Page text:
Topic: wayfinding

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The incredible secret life of London’s bees

How are London's bumblebees like the city's cabbies and the Queen's guard? Get an incredible, up-close look at how bees can thrive in a bustling city, sometimes flying up to seven miles a day to look for food. "That's...

Why are moths obsessed with lamps?

If you, a nocturnal insect, knew how to travel in the darkness by navigating with moonlight, a light bulb might be confusing... distracting... irresistible. This NatGeoWILD video explains why something called transver...

How to Make a Navigational Chart

Called Mattangs, Medos, and Rebbelibs, these ancient stick charts were made from the midribs of coconut fronds by the master navigators of what's now known as the Marshall Islands in Micronesia. The intersections of s...

How did Polynesian wayfinders navigate the Pacific Ocean?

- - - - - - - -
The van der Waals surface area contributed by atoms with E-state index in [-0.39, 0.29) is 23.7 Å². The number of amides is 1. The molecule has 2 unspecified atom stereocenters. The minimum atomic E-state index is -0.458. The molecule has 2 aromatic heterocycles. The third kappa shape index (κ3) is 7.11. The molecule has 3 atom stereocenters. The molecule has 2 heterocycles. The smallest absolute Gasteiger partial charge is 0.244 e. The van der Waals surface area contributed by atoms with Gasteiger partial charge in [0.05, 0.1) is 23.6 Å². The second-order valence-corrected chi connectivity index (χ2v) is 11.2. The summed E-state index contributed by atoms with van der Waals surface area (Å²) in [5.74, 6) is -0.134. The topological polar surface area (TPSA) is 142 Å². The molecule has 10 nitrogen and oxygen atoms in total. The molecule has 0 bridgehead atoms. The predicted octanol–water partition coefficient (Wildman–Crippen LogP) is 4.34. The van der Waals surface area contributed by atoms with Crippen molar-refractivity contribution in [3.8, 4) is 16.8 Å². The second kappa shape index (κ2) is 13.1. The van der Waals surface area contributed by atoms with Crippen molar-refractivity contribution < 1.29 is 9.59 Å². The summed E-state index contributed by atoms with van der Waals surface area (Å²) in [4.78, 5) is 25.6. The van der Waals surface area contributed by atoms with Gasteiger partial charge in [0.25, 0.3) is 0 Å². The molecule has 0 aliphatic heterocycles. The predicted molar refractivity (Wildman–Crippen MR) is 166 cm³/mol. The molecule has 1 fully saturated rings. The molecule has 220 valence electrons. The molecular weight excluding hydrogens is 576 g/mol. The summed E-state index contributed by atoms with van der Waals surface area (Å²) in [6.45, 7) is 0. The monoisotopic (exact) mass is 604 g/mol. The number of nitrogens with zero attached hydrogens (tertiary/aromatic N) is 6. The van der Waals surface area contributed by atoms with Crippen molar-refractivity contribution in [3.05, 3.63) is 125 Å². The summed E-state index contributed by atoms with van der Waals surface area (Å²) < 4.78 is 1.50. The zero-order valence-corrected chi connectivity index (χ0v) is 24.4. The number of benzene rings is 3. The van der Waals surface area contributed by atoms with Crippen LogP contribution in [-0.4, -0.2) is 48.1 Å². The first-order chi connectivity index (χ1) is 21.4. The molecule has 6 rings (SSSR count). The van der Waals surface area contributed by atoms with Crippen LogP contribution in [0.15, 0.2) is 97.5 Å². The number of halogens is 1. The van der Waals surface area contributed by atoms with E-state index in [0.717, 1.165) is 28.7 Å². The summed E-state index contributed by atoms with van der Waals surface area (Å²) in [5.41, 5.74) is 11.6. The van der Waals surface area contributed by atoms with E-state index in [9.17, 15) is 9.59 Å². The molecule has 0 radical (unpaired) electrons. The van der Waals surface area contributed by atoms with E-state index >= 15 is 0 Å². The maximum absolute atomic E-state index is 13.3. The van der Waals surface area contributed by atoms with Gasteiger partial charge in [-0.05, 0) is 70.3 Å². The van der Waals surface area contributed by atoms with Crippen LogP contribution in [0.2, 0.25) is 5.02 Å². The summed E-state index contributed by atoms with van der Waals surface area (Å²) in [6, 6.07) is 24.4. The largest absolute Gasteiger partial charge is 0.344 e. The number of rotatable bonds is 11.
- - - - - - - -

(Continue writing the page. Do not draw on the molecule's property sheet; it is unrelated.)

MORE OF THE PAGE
Imagine setting sail from Hawaii in a canoe. Your target is a small island thousands of kilometers away in the middle of the Pacific Ocean — a body of water that covers more than 160 million square kilometers. For tho...

What’s the Waggle Dance? And Why Do Honeybees Do It?

How do bees tell each other where the best flowers are? Behold the waggle dance, the wonderful way that bees communicate their instructions for finding those productive flowers again. Using vibrations, her positioning...

Bees and the waggle dance

Bees and the waggle dance: a figure eight series of movements that a scouting honey bee will make on its return to the hive. By performing this dance, successful foragers can share with their hive mates information...

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